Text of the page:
I agree that minds are organically developed (I wasn't aware I'd said they weren't actually) and that discourse in its looser sense can be regarded as philosophy - if only in order to cover up the failings of the 'discipline' in its more strict sense (the one i mean in the context of this topic) - but I suspect that if philosophy has had any influence, it is more in terms of creating the way we think (today) rather than teaching us how to do so......the rest is simply window dressing.
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PostPosted: Thu Jul 12, 2018 7:08 am    Post subject: Reply with quote

peter wrote:
Is not philosophy about considering "the big questions"?


No, it's about all questions. Very Happy

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PostPosted: Thu Jul 12, 2018 11:38 am    Post subject: Re: The Nebulous Contribution of Philosophy Reply with quote

peter wrote:
I agree that minds are organically developed (I wasn't aware I'd said they weren't actually)
You did not say minds are not organically developed. You said the systems by which we order our societies, if they spring only from the mind, are not organic:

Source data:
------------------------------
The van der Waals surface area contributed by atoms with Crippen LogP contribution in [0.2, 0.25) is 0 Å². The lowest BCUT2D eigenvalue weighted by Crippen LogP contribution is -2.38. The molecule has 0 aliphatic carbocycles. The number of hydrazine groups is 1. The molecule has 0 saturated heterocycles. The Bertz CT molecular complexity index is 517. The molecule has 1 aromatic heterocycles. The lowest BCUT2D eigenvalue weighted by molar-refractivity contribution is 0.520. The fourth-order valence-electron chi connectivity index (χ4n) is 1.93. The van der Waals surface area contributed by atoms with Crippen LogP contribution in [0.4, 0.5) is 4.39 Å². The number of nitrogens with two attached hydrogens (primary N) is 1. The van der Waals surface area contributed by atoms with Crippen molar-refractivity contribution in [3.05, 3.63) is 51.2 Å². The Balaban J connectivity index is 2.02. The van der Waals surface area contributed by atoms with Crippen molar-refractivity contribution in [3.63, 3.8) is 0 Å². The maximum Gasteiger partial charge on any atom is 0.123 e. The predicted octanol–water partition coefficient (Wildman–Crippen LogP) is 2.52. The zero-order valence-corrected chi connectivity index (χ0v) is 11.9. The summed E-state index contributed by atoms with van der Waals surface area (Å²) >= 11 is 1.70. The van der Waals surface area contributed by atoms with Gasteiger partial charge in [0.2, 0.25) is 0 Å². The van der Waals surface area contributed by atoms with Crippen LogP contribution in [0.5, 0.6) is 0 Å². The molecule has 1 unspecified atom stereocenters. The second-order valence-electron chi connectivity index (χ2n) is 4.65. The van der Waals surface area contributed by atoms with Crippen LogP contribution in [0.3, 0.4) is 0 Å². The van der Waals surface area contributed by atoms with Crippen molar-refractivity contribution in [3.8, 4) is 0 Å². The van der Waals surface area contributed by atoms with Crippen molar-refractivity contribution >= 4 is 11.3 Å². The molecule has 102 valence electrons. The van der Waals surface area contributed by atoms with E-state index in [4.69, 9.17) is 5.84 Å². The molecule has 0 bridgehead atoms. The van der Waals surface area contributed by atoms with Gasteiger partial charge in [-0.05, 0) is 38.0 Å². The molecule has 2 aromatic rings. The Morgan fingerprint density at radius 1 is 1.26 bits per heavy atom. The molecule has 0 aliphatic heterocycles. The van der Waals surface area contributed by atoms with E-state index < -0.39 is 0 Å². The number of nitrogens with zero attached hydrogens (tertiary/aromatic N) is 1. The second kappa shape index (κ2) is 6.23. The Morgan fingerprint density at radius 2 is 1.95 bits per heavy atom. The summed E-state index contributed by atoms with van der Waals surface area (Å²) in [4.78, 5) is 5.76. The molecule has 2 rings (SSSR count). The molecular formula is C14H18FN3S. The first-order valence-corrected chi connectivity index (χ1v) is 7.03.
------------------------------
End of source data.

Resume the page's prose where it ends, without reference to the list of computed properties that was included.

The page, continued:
peter wrote:
do these spring only out of the philosophising mind, ready to be instituted after their cerebral construction - or do they develop naturally, organically according to the needs of the societies that institute them.


I believe the topic is fairly complicated. Many people say humans are natural. True enough. They say, therefore, anything humans do came about by a natural process. True? Yet everybody knows that, when we we say "naturally occurring", we mean NOT the result of human effort. We've had the opposing categories "man-made" and "natural" for a long time, and the dichotomy is not without merit.

Further, can opposing systems of thought both be organic? They can both have merit. Maybe the problem is when other aspects of humanity - frailties - get involved. Yet, are these frailties not also organic?